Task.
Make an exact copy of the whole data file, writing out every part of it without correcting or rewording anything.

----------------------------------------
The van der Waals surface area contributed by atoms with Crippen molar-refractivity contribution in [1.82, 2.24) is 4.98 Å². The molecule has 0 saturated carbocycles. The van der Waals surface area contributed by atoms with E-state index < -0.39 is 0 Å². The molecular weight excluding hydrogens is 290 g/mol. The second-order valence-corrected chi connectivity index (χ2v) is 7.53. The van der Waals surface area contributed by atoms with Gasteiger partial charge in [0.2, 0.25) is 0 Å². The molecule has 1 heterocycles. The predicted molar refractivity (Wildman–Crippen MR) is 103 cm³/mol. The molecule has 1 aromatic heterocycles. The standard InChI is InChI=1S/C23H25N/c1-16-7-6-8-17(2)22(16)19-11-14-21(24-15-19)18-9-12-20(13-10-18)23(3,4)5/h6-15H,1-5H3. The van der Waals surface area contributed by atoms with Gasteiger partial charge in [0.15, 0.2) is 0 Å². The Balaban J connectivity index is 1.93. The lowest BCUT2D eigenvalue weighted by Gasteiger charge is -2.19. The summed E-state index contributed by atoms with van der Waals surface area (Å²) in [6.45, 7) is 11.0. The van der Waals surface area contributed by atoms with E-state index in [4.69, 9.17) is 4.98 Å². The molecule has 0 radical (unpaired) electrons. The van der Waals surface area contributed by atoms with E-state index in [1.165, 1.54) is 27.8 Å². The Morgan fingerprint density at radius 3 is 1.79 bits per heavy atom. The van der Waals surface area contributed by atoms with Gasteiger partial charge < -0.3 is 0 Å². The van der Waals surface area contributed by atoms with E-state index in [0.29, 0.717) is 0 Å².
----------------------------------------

The van der Waals surface area contributed by atoms with Crippen molar-refractivity contribution in [1.82, 2.24) is 4.98 Å². The molecule has 0 saturated carbocycles. The van der Waals surface area contributed by atoms with E-state index < -0.39 is 0 Å². The molecular weight excluding hydrogens is 290 g/mol. The second-order valence-corrected chi connectivity index (χ2v) is 7.53. The van der Waals surface area contributed by atoms with Gasteiger partial charge in [0.2, 0.25) is 0 Å². The molecule has 1 heterocycles. The predicted molar refractivity (Wildman–Crippen MR) is 103 cm³/mol. The molecule has 1 aromatic heterocycles. The standard InChI is InChI=1S/C23H25N/c1-16-7-6-8-17(2)22(16)19-11-14-21(24-15-19)18-9-12-20(13-10-18)23(3,4)5/h6-15H,1-5H3. The van der Waals surface area contributed by atoms with Gasteiger partial charge in [0.15, 0.2) is 0 Å². The Balaban J connectivity index is 1.93. The lowest BCUT2D eigenvalue weighted by Gasteiger charge is -2.19. The summed E-state index contributed by atoms with van der Waals surface area (Å²) in [6.45, 7) is 11.0. The van der Waals surface area contributed by atoms with E-state index in [4.69, 9.17) is 4.98 Å². The molecule has 0 radical (unpaired) electrons. The van der Waals surface area contributed by atoms with E-state index in [1.165, 1.54) is 27.8 Å². The Morgan fingerprint density at radius 3 is 1.79 bits per heavy atom. The van der Waals surface area contributed by atoms with Gasteiger partial charge < -0.3 is 0 Å². The van der Waals surface area contributed by atoms with E-state index in [0.29, 0.717) is 0 Å².